When you project Covey with more upper body strength and power, as an adult in his late 20s and early 30s, you’re talking about a guy with the potential to have the best breaking ball in the big leagues.

His fastball is his next best pitch toping out at 95 but usually sitting 92-93.  It has some movement armside, and would also be a MLB average pitch right now, though at times he can lose control of it and fall back on his power curve.  When hes on he has good placement of his heater.
Beyond the power curve Covey throws a slower bigger breaking variety in the 70s that he commands well and will use in HS games as almost a change up (most HS pitchers don't throw a lot change ups in game because they are so over powering with their fastballs that throwing a change up would let inferior players catch up to their stuff almost by accident) which also has some potential to be an effective pitch moving forward, Kilma especially thinks that it can be above average.  He does have a change up that sits 82-83 (getting the crucial 10 mph differential between change and fast ball) that he was throwing in games in front of scouts.  While James was concerned about his arm action, that seems to been improved since last fall as well creating much better deception.

James' grading on the 20-80 scouting scale:

GRADING OUT (FUTURE):
Motion:      40      (50)
Fastball:     55      (55/60)
Curveball:  55/60 (65/70)
Change:     40      (45/50)
Control:     40      (50/55)
Command: 40     (50)


Kilma's

GRADES (Present/Future)
Fastball:       70/75
Curveball:   60/80
Slider:           50/70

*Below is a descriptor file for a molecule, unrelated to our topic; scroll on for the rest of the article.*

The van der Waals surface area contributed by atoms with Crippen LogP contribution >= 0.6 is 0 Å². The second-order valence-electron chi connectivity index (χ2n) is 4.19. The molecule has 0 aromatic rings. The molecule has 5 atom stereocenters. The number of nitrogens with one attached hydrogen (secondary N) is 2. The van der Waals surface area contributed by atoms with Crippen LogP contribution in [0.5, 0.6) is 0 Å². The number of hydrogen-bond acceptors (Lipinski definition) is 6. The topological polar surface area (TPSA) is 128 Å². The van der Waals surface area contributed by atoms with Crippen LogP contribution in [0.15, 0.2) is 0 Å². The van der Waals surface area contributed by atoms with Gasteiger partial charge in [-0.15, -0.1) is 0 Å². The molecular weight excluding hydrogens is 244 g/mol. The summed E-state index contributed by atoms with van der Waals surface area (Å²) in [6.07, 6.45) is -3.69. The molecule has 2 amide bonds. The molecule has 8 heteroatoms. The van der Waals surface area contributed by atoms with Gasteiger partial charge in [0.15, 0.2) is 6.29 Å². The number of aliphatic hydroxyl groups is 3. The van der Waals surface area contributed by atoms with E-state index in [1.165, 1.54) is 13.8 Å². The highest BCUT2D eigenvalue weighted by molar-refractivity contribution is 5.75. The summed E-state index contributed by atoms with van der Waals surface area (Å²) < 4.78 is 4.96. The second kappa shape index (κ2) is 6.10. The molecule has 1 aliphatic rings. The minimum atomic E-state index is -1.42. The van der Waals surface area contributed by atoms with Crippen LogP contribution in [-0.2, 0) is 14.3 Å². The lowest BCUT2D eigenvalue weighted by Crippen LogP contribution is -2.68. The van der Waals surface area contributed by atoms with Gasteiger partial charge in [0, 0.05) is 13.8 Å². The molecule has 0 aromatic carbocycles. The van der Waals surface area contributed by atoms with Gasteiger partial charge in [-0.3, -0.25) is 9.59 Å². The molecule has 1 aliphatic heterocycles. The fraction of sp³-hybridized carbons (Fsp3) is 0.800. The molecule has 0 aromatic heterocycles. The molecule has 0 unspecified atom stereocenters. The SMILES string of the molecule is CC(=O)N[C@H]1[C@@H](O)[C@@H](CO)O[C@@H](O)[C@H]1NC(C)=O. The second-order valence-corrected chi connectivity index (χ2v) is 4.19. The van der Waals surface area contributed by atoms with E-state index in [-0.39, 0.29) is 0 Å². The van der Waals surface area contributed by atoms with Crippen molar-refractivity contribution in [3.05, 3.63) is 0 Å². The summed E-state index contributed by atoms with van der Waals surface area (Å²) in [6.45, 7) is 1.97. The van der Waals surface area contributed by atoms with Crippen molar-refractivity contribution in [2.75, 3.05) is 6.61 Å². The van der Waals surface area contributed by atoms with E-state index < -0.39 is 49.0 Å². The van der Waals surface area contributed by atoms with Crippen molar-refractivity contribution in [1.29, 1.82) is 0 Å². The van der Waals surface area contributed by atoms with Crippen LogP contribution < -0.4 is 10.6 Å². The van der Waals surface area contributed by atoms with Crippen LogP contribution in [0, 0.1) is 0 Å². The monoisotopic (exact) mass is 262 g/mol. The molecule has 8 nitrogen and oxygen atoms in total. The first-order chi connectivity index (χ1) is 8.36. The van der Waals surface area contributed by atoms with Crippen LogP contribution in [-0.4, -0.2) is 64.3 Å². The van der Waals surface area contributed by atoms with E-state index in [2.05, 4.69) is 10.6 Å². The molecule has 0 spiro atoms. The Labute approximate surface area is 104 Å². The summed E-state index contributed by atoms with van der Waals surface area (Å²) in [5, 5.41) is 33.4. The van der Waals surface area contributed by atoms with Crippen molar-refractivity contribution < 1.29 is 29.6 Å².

CH:                 40/60
Control:       40/60

Overall Future Potential (OFP):  70

These grades are on the 20-80 scouting scale where 50 is MLB average. Both James and Kilma see an above average starter out of Covey.  While James sees a strong 3, Kilma sees an ace starter and potential all star.

There were concerns briefly that Covey's stuff had slipped, bringing a lot more scouts to the park from teams that it would be unlikely that he would fall to, but it appears that that was just some dead arm, as he maintained his fastball velocity while losing a bit of power on the curve which is a good sign, that many healthy pitchers experience.  If the college arms go as many mocks are suggesting there won't really be a natural college arm to pick.  Covey has a great combination of MLB usable now stuff for a high school player even if he doesn't have the blow people away with future 98 stuff like many of the HS pitching prospects that folks dream upon.  While that does mitigate some of the development pressure on a HS arm like Covey, it surely doesn't eliminate the risk of the injury nexus for high school pitchers (where between 18 and 21 pitchers break a lot more frequently) especially when he hasn't been put through the rigors of college ball .  I like that Covey has seemed to improve and that he is throwing four pitches with some success right now. In my book where the A's went wrong with James Simmons is that he only had two pitches and command.  I am a firm believer that being a starting pitcher in the MLB requires at least three pitches that are legitimate MLB offerings. I think Covey can be an excellent front end starter and with his fastball/double barrel curveball combo and baring injury has the kind of floor you don't usually see out of a high school arm.  Right now Covey would be my pick at 10 if someone that I don't think will be there doesn't fall.